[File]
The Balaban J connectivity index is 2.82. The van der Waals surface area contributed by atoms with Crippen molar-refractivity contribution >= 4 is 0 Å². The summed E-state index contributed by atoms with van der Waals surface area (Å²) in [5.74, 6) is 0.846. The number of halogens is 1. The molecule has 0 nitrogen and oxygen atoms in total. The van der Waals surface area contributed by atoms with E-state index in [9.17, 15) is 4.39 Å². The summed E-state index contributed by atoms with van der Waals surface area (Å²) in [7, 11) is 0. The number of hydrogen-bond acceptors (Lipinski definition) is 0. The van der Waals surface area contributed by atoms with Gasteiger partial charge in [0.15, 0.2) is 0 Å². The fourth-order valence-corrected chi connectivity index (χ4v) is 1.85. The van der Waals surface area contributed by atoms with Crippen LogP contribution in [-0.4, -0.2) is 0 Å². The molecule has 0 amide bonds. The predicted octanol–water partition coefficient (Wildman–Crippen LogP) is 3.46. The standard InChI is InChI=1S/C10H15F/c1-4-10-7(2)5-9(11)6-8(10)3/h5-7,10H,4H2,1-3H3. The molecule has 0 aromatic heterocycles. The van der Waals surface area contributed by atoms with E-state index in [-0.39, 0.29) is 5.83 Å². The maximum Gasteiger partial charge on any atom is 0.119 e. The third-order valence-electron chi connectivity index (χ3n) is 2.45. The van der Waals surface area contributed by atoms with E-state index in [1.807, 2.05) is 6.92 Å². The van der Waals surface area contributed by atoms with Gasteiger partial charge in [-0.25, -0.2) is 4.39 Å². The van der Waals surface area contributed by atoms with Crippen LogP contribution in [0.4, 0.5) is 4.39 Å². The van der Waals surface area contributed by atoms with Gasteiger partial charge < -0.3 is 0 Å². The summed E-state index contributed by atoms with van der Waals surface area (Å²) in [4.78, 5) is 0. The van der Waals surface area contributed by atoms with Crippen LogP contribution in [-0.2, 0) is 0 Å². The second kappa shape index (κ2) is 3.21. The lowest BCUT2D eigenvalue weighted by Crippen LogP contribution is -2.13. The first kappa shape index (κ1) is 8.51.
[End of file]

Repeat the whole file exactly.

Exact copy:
The Balaban J connectivity index is 2.82. The van der Waals surface area contributed by atoms with Crippen molar-refractivity contribution >= 4 is 0 Å². The summed E-state index contributed by atoms with van der Waals surface area (Å²) in [5.74, 6) is 0.846. The number of halogens is 1. The molecule has 0 nitrogen and oxygen atoms in total. The van der Waals surface area contributed by atoms with E-state index in [9.17, 15) is 4.39 Å². The summed E-state index contributed by atoms with van der Waals surface area (Å²) in [7, 11) is 0. The number of hydrogen-bond acceptors (Lipinski definition) is 0. The van der Waals surface area contributed by atoms with Gasteiger partial charge in [0.15, 0.2) is 0 Å². The fourth-order valence-corrected chi connectivity index (χ4v) is 1.85. The van der Waals surface area contributed by atoms with Crippen LogP contribution in [-0.4, -0.2) is 0 Å². The molecule has 0 amide bonds. The predicted octanol–water partition coefficient (Wildman–Crippen LogP) is 3.46. The standard InChI is InChI=1S/C10H15F/c1-4-10-7(2)5-9(11)6-8(10)3/h5-7,10H,4H2,1-3H3. The molecule has 0 aromatic heterocycles. The van der Waals surface area contributed by atoms with E-state index in [-0.39, 0.29) is 5.83 Å². The maximum Gasteiger partial charge on any atom is 0.119 e. The third-order valence-electron chi connectivity index (χ3n) is 2.45. The van der Waals surface area contributed by atoms with E-state index in [1.807, 2.05) is 6.92 Å². The van der Waals surface area contributed by atoms with Gasteiger partial charge in [-0.25, -0.2) is 4.39 Å². The van der Waals surface area contributed by atoms with Crippen LogP contribution in [0.4, 0.5) is 4.39 Å². The van der Waals surface area contributed by atoms with Gasteiger partial charge < -0.3 is 0 Å². The summed E-state index contributed by atoms with van der Waals surface area (Å²) in [4.78, 5) is 0. The van der Waals surface area contributed by atoms with Crippen LogP contribution in [-0.2, 0) is 0 Å². The second kappa shape index (κ2) is 3.21. The lowest BCUT2D eigenvalue weighted by Crippen LogP contribution is -2.13. The first kappa shape index (κ1) is 8.51.